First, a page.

Creative Horizon – renewing Belo Horizonte’s historic cultural neighbourhood of Centro-Lagoinha


Focused on the regeneration of Belo Horizonte's Centro-Lagoinha district, the Creative Horizon project has worked to advance the development of a local creative economy, promoting cultural heritage as a central asset to further sustainable urban development.

Background and Objective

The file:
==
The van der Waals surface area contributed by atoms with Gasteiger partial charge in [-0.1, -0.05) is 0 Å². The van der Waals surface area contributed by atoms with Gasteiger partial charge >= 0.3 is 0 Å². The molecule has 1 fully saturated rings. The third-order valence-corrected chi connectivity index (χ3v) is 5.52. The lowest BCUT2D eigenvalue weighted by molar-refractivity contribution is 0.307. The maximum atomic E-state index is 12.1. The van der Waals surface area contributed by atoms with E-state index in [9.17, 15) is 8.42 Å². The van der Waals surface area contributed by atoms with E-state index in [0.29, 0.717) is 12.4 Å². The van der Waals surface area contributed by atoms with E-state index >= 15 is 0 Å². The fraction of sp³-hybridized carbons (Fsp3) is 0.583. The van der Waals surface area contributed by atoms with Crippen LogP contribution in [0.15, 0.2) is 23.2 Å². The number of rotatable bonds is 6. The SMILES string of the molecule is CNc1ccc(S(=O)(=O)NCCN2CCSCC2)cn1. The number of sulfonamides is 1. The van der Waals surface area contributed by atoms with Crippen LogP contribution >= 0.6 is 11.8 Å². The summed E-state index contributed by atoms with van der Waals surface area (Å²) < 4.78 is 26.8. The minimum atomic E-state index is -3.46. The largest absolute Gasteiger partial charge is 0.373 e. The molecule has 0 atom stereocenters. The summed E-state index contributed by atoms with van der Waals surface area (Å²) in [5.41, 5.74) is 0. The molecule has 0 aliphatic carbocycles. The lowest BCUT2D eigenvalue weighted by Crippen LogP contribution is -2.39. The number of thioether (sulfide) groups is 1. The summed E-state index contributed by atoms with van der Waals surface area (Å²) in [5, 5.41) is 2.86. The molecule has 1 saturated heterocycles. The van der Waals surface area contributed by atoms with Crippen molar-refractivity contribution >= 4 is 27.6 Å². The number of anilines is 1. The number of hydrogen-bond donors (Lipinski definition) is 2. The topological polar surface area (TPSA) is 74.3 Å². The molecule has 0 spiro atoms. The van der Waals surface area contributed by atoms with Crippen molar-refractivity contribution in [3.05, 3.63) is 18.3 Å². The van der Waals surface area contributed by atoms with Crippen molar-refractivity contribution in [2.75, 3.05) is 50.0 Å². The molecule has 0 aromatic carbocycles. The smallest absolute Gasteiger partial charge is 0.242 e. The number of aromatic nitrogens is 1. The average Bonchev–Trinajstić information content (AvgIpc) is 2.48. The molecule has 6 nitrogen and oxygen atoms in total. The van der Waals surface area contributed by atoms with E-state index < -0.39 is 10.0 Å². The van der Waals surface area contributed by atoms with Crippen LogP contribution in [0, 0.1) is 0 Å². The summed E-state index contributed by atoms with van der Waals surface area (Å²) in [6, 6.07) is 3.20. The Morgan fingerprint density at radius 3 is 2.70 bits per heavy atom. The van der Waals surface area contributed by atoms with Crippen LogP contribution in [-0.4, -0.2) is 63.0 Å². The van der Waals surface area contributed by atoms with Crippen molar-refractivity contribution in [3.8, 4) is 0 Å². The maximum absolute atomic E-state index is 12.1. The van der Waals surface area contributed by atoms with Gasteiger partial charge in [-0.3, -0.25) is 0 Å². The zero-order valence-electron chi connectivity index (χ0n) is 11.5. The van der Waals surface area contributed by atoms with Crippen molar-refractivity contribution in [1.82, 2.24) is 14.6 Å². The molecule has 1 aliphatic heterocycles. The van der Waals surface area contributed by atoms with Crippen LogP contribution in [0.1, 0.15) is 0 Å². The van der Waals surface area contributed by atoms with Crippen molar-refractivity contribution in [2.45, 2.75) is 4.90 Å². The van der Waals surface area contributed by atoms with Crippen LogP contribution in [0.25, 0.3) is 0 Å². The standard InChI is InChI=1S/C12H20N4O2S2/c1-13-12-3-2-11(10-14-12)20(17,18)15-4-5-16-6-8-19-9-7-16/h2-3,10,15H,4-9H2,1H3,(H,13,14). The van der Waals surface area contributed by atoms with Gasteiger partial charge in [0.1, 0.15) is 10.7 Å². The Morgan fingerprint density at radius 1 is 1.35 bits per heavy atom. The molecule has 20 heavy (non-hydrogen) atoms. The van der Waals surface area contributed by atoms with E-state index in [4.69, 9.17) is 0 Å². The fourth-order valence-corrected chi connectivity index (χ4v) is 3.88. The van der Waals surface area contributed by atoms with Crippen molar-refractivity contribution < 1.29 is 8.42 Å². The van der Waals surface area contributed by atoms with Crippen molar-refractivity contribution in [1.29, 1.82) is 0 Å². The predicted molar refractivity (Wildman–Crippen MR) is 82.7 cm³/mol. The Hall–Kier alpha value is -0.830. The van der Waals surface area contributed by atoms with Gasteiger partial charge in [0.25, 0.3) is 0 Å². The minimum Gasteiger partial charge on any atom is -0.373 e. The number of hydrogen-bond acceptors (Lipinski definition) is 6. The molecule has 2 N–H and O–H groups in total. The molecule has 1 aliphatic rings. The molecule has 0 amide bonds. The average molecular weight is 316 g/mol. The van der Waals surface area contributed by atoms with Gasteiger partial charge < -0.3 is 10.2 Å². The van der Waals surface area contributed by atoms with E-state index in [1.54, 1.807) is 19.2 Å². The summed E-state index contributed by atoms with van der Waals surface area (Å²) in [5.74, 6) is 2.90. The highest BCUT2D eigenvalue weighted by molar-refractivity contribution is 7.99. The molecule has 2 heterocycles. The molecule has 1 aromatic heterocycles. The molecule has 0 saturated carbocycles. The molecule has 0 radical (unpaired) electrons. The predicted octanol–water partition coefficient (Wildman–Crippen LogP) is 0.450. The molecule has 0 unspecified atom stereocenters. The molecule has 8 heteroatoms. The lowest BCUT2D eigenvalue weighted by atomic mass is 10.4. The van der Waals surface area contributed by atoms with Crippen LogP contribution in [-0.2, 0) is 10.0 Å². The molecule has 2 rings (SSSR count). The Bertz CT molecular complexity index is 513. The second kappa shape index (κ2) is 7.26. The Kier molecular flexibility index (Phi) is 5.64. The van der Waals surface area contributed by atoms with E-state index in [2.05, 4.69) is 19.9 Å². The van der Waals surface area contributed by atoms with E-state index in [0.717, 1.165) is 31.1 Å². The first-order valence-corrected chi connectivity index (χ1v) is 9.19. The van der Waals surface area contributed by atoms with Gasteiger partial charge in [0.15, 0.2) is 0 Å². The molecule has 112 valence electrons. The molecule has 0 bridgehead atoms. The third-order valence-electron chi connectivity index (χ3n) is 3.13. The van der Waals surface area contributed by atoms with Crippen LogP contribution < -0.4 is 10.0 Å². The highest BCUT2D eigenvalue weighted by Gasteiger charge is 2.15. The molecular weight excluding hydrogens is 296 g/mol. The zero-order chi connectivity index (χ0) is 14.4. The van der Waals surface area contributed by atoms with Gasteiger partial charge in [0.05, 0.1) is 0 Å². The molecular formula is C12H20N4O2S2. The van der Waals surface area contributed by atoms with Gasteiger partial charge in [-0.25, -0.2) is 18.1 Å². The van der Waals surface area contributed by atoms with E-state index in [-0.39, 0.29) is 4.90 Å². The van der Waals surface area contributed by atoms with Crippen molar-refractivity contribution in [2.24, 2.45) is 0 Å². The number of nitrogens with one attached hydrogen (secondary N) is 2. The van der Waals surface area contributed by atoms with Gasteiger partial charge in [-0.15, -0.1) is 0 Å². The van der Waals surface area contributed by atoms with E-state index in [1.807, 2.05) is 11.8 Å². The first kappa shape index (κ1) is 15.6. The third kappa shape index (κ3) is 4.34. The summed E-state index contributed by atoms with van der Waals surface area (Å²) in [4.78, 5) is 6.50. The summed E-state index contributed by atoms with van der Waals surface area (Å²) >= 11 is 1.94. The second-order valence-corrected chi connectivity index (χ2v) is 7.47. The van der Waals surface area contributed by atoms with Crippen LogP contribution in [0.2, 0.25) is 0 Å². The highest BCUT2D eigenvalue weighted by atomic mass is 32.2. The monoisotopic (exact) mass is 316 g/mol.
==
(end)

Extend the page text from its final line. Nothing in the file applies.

As Brazil’s first planned capital, Belo Horizonte has long been one of the nation’s most important cities. The birthplace of architectural modernism and cultural heritage, the city is today a dynamic hub of fashion and gastronomy, accommodating an eclectic mix of culture and art, and enmeshed with culturally historic buildings and activities. The city boasts several striking cultural features including the Pampulha Modern Ensemble – a UNESCO recognized World Cultural Heritage Site as of 2016 – which combines architecture, landscape design, sculpture, painting and other art forms in an innovative fashion. In addition, Belo Horizonte is renowned for its innovative cuisine containing flavours and cooking styles passed down for generations, and which reflects the local cultural understanding and respect for the natural environment. Possessing a rich history, Belo Horizonte's creative urban outlook and inner vitality laid the foundation for the development of a creative economy which attracted 104,000 creative industry jobs to the city in 2017. With this respect for the intrinsic value of the city, Belo Horizonte seeks to use culture as a tool for sustainable urban development. Accordingly, the city's Economic Development Bureau established the Creative Horizon project, a strategic cross-departmental programme to help create an environment in which creative activities can flourish in the city. It is implemented in two different aspects. Firstly, through creative projects (e.g. culture, entertainment, fashion, design, gastronomy, and technology and innovation) it identifies talent in the city's neighbourhoods and promotes projects that contribute to the formation of the creative economy chain. And secondly and simultaneously, the city is divided into different communities to identify the challenges and obstacles each community faces, helping unlock its potential as a creative economy investment destination. Centro-Lagoinha, located in the north-west of the city, is the first community to benefit from the project. A neighbourhood of great disparities, as the city’s first working-class neighbourhood, Centro-Lagoinha was the cradle of Italian immigration during Belo Horizonte’s construction, accommodating a large number of immigrant families who traded as vendors and artisans, it was a hotspot of creativity, culture and history; rich in bars with a thriving samba and Bohemian music scene. However, due to its close proximity to the city centre, the neighbourhood has experienced a series of unplanned urban development projects over the past 50 years which has had a detrimental impact on the local environment, most notably the Lagoinha Road complex built in the 1980s which strengthened the connection between downtown Belo Horizonte and the city’s periphery. Fearing that entrepreneurs might invest in the site at any time, the inhabitants gradually moved away reducing the number of formal cultural venues and performances. Compared with the prosperity of new infrastructure, historic buildings are today long deserted and used by the homeless, drug abusers and illegal trades which has led to an increased rate of crime. This area has since become a microcosm of the marginalization of the city, facing challenges including the absence of historical heritage preservation; inadequate protection for vulnerable groups; and a lack of community security. Viewed as an urban heritage area since the 1990s, Centro-Lagoinha’s historical and cultural values have been vastly underestimated. It was designated as the first location for attention under the Creative Horizon project which aims to restore and revitalize the area to allow creative activities to prosper once again.